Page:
A majority of Swiss still want an official National Day celebration on the Rütli meadow despite the government's refusal to shoulder security costs.This content was published on May 27, 2007 - 18:43
President Micheline Calmy-Rey is insisting on giving a speech there on August 1, confirming that she will go to central Switzerland and not bow to pressure from extremists.
A survey in the SonntagsBlick newspaper showed that 57.5 per cent of those polled reckoned that the celebrations should go ahead, while 37.5 per cent were against.
Last week, the Rütli commission called off the event saying there were too many problems. Calmy-Rey and speaker of the House of Representatives, Christine Egerszegi, were both supposed to give speeches.
But the central Swiss cantons bordering Lake Lucerne refuse to allow any boats to depart from their landing stages for the historic spot, which is only accessible by water.
They say they do not want to pay an estimated SFr2 million ($1.63 million) for additional security. Measures are needed because of rightwing extremists, who have travelled en masse to the Rütli in recent years and interrupted National Day speeches.
The cantons did ask the federal authorities to pitch in, but cabinet turned down the request. The SonntagsBlick poll showed though that a majority of people believe the government should shoulder some of the financial burden.
Symbol of Switzerland
The survey also highlighted the fact that nearly two-thirds of Swiss consider the Rütli a symbol of Switzerland, while just six per cent agree with the president of the rightwing Swiss People's Party, Ueli Maurer, who called it a "paddock with cow pats" this week.
Calmy-Rey, who has faced criticism from politicians on the right for her stance, said in an interview with the SonntagsZeitung that giving a speech on the meadow was more than just representing the government. "It's about freedom of expression, freedom of opinion and freedom of movement in our country," she said.
The president believes that if she failed to turn up, it would be surrendering to the extremists – a scandalous situation in her view. "It would then be difficult to defend our freedoms elsewhere," she added.
Calmy-Rey told another newspaper, Le Matin Dimanche, that the Rütli belonged to all the Swiss population and must remain open to everyone. "It symbolises for me the creation of a modern, democratic and multicultural Switzerland," she said.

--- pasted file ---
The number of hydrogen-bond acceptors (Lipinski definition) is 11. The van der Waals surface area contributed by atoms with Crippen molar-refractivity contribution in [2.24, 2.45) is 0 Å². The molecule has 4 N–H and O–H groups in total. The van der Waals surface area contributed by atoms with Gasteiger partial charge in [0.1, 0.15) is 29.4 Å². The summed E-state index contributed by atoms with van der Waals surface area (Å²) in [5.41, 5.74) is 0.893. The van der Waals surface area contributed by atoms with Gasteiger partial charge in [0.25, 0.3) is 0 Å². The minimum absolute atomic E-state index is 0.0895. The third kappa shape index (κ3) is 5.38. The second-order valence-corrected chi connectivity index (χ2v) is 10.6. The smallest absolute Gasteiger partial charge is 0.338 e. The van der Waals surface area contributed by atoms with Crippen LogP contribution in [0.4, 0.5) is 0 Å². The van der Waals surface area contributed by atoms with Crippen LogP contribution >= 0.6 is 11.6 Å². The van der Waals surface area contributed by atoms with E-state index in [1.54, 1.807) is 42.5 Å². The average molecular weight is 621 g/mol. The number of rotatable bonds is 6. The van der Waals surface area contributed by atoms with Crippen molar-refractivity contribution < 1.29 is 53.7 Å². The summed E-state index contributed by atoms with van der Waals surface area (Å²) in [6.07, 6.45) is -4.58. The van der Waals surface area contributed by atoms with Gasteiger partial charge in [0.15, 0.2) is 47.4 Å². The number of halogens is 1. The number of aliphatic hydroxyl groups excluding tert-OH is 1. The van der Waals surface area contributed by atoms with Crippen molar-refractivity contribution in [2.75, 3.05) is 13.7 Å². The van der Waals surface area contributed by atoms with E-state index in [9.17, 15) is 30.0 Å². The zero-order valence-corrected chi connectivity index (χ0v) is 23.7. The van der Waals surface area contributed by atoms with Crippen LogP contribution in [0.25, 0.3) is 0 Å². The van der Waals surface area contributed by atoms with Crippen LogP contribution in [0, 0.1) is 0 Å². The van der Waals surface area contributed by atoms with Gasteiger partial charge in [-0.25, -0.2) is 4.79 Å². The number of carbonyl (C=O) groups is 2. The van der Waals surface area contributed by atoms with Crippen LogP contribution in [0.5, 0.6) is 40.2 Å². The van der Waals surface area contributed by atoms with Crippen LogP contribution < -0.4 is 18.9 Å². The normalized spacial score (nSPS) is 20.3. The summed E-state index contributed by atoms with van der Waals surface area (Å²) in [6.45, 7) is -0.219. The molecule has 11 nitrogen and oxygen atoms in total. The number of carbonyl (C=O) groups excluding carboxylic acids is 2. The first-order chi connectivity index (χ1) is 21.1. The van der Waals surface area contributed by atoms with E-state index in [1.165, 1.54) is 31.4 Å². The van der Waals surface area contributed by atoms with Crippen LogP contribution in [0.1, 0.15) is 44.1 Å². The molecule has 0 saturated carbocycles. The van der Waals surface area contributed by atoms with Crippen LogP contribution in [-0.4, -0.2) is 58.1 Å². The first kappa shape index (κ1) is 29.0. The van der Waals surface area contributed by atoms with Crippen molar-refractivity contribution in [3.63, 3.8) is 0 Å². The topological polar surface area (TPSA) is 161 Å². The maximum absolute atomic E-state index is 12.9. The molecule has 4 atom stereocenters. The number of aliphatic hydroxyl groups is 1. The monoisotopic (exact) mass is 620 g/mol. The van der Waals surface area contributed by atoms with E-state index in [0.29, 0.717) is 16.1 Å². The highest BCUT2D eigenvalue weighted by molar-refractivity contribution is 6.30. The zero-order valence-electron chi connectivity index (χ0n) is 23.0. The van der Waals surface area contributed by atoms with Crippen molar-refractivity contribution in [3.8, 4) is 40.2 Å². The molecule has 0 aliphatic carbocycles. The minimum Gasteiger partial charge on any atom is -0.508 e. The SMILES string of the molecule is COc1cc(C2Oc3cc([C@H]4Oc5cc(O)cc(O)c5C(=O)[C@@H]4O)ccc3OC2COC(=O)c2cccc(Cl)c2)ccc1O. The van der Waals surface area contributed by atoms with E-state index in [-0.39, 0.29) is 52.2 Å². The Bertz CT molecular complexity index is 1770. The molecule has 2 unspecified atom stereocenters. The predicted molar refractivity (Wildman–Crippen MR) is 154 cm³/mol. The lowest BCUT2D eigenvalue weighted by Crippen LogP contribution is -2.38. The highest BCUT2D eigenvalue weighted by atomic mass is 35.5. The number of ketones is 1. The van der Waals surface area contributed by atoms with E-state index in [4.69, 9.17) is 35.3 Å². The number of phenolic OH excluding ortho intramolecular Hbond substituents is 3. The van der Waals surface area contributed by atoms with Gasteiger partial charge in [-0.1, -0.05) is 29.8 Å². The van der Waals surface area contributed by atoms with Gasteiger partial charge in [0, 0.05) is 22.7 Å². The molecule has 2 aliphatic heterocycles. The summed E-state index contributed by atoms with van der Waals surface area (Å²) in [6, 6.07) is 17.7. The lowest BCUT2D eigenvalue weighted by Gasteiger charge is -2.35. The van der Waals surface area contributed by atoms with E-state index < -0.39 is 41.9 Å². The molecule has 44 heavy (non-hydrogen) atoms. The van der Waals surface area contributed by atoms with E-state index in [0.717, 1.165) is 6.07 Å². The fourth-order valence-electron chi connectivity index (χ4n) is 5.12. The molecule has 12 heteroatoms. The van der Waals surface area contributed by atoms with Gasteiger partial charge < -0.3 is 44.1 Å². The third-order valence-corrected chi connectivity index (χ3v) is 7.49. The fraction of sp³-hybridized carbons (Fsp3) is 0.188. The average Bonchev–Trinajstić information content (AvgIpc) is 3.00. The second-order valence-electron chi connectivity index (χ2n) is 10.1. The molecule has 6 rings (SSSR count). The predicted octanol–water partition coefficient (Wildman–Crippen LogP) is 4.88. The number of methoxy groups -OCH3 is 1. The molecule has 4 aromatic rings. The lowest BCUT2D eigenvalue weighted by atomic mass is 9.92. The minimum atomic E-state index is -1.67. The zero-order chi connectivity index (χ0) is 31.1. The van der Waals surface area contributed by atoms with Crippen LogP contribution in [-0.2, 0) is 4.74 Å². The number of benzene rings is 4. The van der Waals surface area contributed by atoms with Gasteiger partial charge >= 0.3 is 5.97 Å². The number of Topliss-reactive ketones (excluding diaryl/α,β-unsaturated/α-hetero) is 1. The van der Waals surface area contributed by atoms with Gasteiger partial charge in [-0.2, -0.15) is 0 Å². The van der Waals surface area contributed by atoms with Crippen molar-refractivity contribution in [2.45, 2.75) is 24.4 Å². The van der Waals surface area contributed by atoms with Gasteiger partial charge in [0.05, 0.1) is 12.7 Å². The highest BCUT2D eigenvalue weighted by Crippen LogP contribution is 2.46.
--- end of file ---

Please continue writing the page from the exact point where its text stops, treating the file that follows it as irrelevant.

Whether anyone will actually want to listen to her speech is not clear. Just over half of those polled by the SonntagsBlick said they would rather have a celebration without an official speech, with a quarter preferring to have it.
Oath of allegiance
The Rütli is considered the cradle of Switzerland since it is where the founding fathers are believed to have sworn an oath of allegiance in 1291, but it is relatively recent that the meadow has been used by government members to mark National Day.
Historians say it only gained its iconic status in the second half of the 19th century following conflicts such as the relatively bloodless 1847 "Sonderbund" war when the government army defeated forces of an alliance of conservative Catholic cantons.
It finally became a key symbol when August 1 was named National Day in 1891. In 1940 a speech was made there by Switzerland's wartime general expressing Switzerland's right to independence and self-defence.
swissinfo with agencies
In the 13th century, leaders of the three forest cantons, Uri, Schwyz and Unterwalden, met at the Rütli meadow in secret.
They swore an oath of allegiance, considered Switzerland's founding act, in 1291.
There is no evidence that William Tell took part in these meetings, but according to legend, his heroic deeds inspired these men to take action.
An association of concerned Swiss citizens purchased the meadow in 1859.
Their aim was to keep it in its original state.
A year later, the association donated the site to the Swiss government.
The government charged a special commission with the task of administering the meadow.
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